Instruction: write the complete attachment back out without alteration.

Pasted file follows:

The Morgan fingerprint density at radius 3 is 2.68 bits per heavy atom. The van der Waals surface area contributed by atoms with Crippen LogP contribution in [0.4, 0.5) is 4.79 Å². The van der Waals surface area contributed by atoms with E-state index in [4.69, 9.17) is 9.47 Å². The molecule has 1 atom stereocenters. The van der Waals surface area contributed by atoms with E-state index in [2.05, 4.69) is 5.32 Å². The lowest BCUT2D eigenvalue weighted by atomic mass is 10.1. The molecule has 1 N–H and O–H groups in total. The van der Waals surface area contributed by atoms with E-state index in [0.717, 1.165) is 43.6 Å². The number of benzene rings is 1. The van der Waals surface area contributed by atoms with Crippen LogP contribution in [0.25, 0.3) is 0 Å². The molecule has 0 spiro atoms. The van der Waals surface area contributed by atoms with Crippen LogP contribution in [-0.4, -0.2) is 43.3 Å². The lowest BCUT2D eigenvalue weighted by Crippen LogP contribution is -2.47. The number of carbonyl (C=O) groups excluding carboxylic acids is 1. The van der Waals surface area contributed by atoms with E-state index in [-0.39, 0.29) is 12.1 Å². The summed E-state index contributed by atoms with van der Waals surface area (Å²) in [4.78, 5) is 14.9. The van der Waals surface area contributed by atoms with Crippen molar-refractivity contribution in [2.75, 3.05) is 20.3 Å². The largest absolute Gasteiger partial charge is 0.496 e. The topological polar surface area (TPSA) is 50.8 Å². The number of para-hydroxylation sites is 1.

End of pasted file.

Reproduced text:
The Morgan fingerprint density at radius 3 is 2.68 bits per heavy atom. The van der Waals surface area contributed by atoms with Crippen LogP contribution in [0.4, 0.5) is 4.79 Å². The van der Waals surface area contributed by atoms with E-state index in [4.69, 9.17) is 9.47 Å². The molecule has 1 atom stereocenters. The van der Waals surface area contributed by atoms with E-state index in [2.05, 4.69) is 5.32 Å². The lowest BCUT2D eigenvalue weighted by atomic mass is 10.1. The molecule has 1 N–H and O–H groups in total. The van der Waals surface area contributed by atoms with E-state index in [0.717, 1.165) is 43.6 Å². The number of benzene rings is 1. The van der Waals surface area contributed by atoms with Crippen LogP contribution in [0.25, 0.3) is 0 Å². The molecule has 0 spiro atoms. The van der Waals surface area contributed by atoms with Crippen LogP contribution in [-0.4, -0.2) is 43.3 Å². The lowest BCUT2D eigenvalue weighted by Crippen LogP contribution is -2.47. The number of carbonyl (C=O) groups excluding carboxylic acids is 1. The van der Waals surface area contributed by atoms with E-state index in [-0.39, 0.29) is 12.1 Å². The summed E-state index contributed by atoms with van der Waals surface area (Å²) in [4.78, 5) is 14.9. The van der Waals surface area contributed by atoms with Crippen molar-refractivity contribution in [2.75, 3.05) is 20.3 Å². The largest absolute Gasteiger partial charge is 0.496 e. The topological polar surface area (TPSA) is 50.8 Å². The number of para-hydroxylation sites is 1.